It isn’t only the famous who can elevate our awareness about the dangers of drugs and alcohol. By now, most of us have been touched by the untimely death of a person, possibly a neighbor, a relative, someone in the community, due to drug or alcohol overdose. In 2018 alone there were an estimated 70,000 overdose deaths, a number that reflects the arrival of the synthetic opioid, fentanyl, into the supply chain. Individuals are unknowingly ingesting this highly toxic drug through the purchase of heroin, cocaine, and illicit prescription opioids.
Getting Treatment for a Drug or Alcohol Addiction
Comprehensive treatment is needed for the problematic substance use disorder than lead to the overdose. It is not recommended than an individual attempt to manage the problem on their own, as the brain pathways in the reward system are so entrenched that it is virtually impossible to override the cravings. To effectively overcome a substance use disorder it is necessary to obtain professional support and treatment.
INTAKE: The first step is the intake process, where a careful evaluation of the exact presenting conditions allows the clinical team to design a treatment plan for the specific diagnosis. Because each individual person will present with unique diagnostic features, it is important to receive treatment at a treatment program that customizes the plan to align with the client’s particular needs.
MEDICAL DETOX: In most cases, it will be necessary for the individual to begin treatment with the detox and withdrawal phase. This accomplishes two important goals, to allow the body to be cleared of the drug or alcohol, and also to help stabilize the individual so they can then fully participate in treatment. Detox is conducted under medical supervision, where vital signs are carefully recorded and withdrawal symptoms are closely monitored. Medical interventions can assist with minimizing discomfort, and psychological support can help encourage individuals along during the process.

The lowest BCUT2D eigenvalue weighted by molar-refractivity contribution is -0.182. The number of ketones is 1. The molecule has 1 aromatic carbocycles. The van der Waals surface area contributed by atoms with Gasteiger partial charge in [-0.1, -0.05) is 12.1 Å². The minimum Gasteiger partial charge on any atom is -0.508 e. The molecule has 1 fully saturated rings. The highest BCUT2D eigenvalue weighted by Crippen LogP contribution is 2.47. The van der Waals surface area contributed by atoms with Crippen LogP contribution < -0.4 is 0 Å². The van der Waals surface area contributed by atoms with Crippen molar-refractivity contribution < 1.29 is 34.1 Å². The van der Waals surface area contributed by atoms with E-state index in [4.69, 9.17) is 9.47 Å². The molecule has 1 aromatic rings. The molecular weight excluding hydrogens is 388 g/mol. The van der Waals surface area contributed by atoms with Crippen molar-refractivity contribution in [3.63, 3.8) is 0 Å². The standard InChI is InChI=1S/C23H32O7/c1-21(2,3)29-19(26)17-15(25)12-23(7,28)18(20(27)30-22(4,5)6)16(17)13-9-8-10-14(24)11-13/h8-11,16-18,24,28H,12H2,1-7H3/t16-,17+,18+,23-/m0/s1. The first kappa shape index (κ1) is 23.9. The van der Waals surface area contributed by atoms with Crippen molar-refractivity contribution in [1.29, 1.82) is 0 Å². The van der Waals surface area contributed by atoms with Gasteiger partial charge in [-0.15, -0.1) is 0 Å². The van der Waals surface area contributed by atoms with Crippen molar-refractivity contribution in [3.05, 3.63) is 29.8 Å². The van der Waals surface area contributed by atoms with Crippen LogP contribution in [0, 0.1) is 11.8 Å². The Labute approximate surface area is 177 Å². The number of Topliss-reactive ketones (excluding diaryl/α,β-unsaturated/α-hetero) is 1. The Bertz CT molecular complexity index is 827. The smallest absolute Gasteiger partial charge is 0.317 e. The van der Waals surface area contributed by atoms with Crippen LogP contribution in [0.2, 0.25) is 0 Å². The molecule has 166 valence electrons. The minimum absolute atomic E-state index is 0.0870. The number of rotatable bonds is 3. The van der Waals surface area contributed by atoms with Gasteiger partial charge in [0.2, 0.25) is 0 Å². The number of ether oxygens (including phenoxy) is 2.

TREATMENT: Addiction treatment involves multiple therapeutic activities that provide an integrated approach. The ultimate goals of treatment involve helping the individual reshape disordered thought and behavior patterns, to acquire new coping skills, to work through family-related issues, and to possibly be prescribed medication-assisted treatment. Evidence-based therapies include cognitive behavioral therapy, dialectical behavior therapy, contingency management, and motivational enhancement therapy. Complementary therapies include mindfulness meditation, yoga, massage therapy, art therapy, and equine therapy. MAT includes naltrexone, methadone, or buprenorphine, which is closely monitored while in use.
AFTERCARE: Often overlooked, the aftercare component of addiction treatment is of utmost importance. Aftercare efforts are what helps to solidify recovery, providing timely guidance through outpatient therapy and support via small groups. Recovery meetings at a 12-step or similar program provide social support and fellowship to aid individuals as they encounter challenges in recovery. Sober living housing can offer a supportive, substance-free living space if the home environment is not conducive to sustaining sobriety.
Dual Diagnosis Treatment
Individuals who have coexisting mental health challenges will not be able to maintain a long-term recovery from a substance use disorder unless the psychological issues are dealt with. Underlying emotional problems will quickly sabotage any attempts at sobriety, as the substance has become a form of self-medication for the mental health disorder. To increase the chances of success in recovery it is imperative to address the accompanying mood disorder.
A dual diagnosis program can provide the psychiatric expertise necessary in this regard. Medication may be helpful in managing the symptoms of the mental health disorder, which then assists in the overall recovery picture. Psychotherapy that focuses on the trauma or sources of distress can help the individual begin to process and heal those wounds and to learn more productive ways to respond to the emotional triggers.
When we learn of a favorite athlete or celebrity who has succumbed to an overdose, it can give us all a moment of pause, to consider whether recreational substance use may be a threat to not only health and wellbeing, but to life itself.
The Treatment Specialist Offers Free Guidance for Treatment Options
The Treatment Specialist is an online resource that provides free information about substance use disorders and mental health disorders, as well as guidance for exploring treatment options. If you or a loved one are battling a drug or alcohol problem, the sooner it is addressed and treated the more promising the recovery outcome. Don’t waste another day that could be used to get healthy. Call The Treatment Specialist today at (866) 644-7911.